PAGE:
The search for the square roots of negative numbers has led to the invention of complex numbers such as i. The number I is a purely imaginary number was invented to help scientists and mathematicians solve equations when the solution didn’t exist. The number i, therefore, makes it possible to envisage the extraction of the square root of a real number: the root of -4 = 2i.
Now a set of complex numbers is considered to be an extension of the set of real numbers which contain an imaginary number denoted i. Exponent (a; b) such that i = square root of -1 and i² = -1, with the square of ( - i) as -1. The principle is that any number can be written in the form a + i b, where a and b are real, negative or positive numbers. The square root of -4 is, therefore, equal to 2 i.
- Any number of the form b i, where b is different from 0 is a pure imaginary.
- This is why the numbers "square root of -4 = 2 i", " square root of -16 = 4 i" etc. are imaginary numbers.
- If the square root of -1 does not exist, we can not estimate exact or approximate decimals as we do for the roots of positive numbers (example, the square root of 5 = 2,236).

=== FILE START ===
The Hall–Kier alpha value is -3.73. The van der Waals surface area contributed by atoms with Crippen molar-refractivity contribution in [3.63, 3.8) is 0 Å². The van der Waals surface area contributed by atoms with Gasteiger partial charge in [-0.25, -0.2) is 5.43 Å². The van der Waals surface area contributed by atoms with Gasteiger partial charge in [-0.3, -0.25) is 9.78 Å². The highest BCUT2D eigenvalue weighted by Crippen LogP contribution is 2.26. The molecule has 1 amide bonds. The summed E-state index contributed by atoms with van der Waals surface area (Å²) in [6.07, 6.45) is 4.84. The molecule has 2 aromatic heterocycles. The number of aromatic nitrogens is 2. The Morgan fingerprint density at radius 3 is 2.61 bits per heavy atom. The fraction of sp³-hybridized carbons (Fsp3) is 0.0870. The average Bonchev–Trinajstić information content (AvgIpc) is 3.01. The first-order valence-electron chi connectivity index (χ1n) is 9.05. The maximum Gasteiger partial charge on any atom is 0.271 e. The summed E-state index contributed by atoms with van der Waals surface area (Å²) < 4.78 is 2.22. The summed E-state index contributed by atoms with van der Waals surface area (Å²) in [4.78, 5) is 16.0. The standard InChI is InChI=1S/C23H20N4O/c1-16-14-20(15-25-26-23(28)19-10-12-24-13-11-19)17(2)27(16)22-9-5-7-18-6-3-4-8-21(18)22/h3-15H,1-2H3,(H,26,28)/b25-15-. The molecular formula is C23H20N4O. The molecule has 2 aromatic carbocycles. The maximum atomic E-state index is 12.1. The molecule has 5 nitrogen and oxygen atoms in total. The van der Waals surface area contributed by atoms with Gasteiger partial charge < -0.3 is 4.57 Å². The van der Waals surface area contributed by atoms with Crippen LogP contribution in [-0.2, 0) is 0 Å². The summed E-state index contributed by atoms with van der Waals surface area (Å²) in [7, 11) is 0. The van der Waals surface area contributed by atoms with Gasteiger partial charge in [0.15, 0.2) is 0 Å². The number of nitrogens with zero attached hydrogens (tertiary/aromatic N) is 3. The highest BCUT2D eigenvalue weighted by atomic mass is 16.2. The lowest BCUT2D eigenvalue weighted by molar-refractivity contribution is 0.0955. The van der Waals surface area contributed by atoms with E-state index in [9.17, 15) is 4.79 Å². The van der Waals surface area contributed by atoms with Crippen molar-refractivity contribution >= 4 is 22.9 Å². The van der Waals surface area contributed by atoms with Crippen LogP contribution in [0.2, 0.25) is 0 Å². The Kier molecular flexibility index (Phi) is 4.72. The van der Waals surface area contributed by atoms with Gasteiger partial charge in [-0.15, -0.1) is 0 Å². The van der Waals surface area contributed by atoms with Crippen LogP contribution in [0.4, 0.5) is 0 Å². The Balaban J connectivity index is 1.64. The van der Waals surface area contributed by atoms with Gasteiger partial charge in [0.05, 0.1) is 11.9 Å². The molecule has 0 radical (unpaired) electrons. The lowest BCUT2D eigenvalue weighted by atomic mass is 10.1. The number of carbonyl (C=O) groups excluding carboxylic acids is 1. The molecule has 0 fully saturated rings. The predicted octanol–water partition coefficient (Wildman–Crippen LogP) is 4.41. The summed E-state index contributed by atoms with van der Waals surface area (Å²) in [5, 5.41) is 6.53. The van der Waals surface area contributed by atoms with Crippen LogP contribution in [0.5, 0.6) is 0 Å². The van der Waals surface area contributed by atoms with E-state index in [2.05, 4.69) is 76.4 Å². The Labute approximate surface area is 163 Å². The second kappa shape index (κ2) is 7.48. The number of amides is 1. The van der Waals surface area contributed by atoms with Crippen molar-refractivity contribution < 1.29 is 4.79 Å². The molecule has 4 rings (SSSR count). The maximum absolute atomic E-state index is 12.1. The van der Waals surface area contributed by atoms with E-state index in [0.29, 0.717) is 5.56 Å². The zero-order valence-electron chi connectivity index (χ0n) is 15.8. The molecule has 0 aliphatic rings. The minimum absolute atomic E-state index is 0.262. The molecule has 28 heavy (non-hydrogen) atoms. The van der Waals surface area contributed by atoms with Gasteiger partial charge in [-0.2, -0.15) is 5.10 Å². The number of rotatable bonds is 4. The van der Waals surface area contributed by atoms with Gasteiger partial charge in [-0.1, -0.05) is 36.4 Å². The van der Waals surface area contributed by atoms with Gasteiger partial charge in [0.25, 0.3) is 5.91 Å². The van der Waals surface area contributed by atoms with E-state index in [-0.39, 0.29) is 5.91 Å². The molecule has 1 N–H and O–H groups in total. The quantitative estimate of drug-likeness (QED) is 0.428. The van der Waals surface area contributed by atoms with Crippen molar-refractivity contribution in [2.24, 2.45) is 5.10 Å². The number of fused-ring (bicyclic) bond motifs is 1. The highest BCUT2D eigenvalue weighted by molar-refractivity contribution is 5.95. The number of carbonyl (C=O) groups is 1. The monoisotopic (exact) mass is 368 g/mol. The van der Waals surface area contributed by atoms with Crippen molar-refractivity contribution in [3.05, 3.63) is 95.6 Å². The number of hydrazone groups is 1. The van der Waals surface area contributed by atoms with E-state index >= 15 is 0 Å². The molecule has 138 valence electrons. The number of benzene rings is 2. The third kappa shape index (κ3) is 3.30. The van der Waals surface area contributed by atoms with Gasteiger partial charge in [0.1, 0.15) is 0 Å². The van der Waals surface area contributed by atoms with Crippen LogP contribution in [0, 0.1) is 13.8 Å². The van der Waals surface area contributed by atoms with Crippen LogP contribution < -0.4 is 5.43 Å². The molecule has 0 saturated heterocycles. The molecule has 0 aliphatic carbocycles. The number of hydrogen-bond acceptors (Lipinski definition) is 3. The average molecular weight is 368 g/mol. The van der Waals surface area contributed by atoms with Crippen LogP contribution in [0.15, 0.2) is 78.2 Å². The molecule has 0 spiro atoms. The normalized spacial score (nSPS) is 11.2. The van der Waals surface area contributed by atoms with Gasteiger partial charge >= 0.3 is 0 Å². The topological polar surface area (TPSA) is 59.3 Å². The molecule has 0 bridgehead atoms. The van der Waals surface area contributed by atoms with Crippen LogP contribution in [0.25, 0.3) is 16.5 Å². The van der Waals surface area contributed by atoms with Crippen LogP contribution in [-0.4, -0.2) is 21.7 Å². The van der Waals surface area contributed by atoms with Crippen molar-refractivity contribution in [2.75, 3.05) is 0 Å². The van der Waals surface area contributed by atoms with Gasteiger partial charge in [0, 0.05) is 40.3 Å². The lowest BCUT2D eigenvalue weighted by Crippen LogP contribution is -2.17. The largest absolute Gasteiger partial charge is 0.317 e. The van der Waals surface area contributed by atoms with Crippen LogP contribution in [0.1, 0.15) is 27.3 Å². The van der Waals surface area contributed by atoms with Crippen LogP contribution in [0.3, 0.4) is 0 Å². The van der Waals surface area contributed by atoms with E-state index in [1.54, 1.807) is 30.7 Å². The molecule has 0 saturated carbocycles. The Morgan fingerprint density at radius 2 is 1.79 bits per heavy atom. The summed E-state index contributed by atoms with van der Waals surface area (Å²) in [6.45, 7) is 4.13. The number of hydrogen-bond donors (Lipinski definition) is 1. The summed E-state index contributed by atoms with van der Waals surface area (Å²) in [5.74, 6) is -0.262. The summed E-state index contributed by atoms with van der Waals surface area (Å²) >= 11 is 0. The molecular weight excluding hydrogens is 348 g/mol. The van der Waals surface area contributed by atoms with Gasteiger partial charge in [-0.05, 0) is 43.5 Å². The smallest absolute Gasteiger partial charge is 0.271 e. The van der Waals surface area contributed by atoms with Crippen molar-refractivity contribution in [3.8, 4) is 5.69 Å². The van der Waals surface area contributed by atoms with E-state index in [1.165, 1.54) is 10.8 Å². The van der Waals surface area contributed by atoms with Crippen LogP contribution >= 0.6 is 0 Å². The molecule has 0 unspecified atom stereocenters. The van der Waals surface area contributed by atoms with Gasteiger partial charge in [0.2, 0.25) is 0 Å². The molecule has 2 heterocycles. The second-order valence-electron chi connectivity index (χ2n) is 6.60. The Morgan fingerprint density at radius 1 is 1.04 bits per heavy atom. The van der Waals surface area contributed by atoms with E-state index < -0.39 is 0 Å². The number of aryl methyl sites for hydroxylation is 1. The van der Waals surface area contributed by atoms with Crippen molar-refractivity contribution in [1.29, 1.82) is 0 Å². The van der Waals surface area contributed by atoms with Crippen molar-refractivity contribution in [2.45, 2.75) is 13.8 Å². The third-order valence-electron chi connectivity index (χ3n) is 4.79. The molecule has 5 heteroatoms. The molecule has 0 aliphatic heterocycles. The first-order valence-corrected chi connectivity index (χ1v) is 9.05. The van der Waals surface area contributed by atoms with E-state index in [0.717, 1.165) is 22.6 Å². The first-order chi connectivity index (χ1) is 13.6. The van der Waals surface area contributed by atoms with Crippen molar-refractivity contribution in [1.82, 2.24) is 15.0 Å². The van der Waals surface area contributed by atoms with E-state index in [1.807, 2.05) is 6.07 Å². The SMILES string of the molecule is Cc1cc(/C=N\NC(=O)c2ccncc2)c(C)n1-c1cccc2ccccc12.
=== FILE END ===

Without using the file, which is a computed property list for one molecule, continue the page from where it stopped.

- The number i is thus a concept allowing to conceive a whole family of square roots of negative numbers.
Introduction To The Number Pi In Maths
Pi, also known as the Archimedes constant, is an irrational number. The Greek letter π was chosen from the Greek name περίμετρος which means perimeter, π is the symbol for pi. The simple definition of the number Pi is that it is defined as the ratio between the circumference (c) of a circle and its diameter (d). c/d=pi
Pi has been studied for thousands of years.
- Austrian astronomer C. Grienberger discovered pi to 38 digits of accuracy (3.1415926535897932384626433832795028841)
- British Mathematician and physicist Isaac Newton and German mathematician Gottfried Wilhelm Leibniz changed the calculating method and discovered pi to 15 digits of accuracy using calculus’ infinite series (3.14159265358979)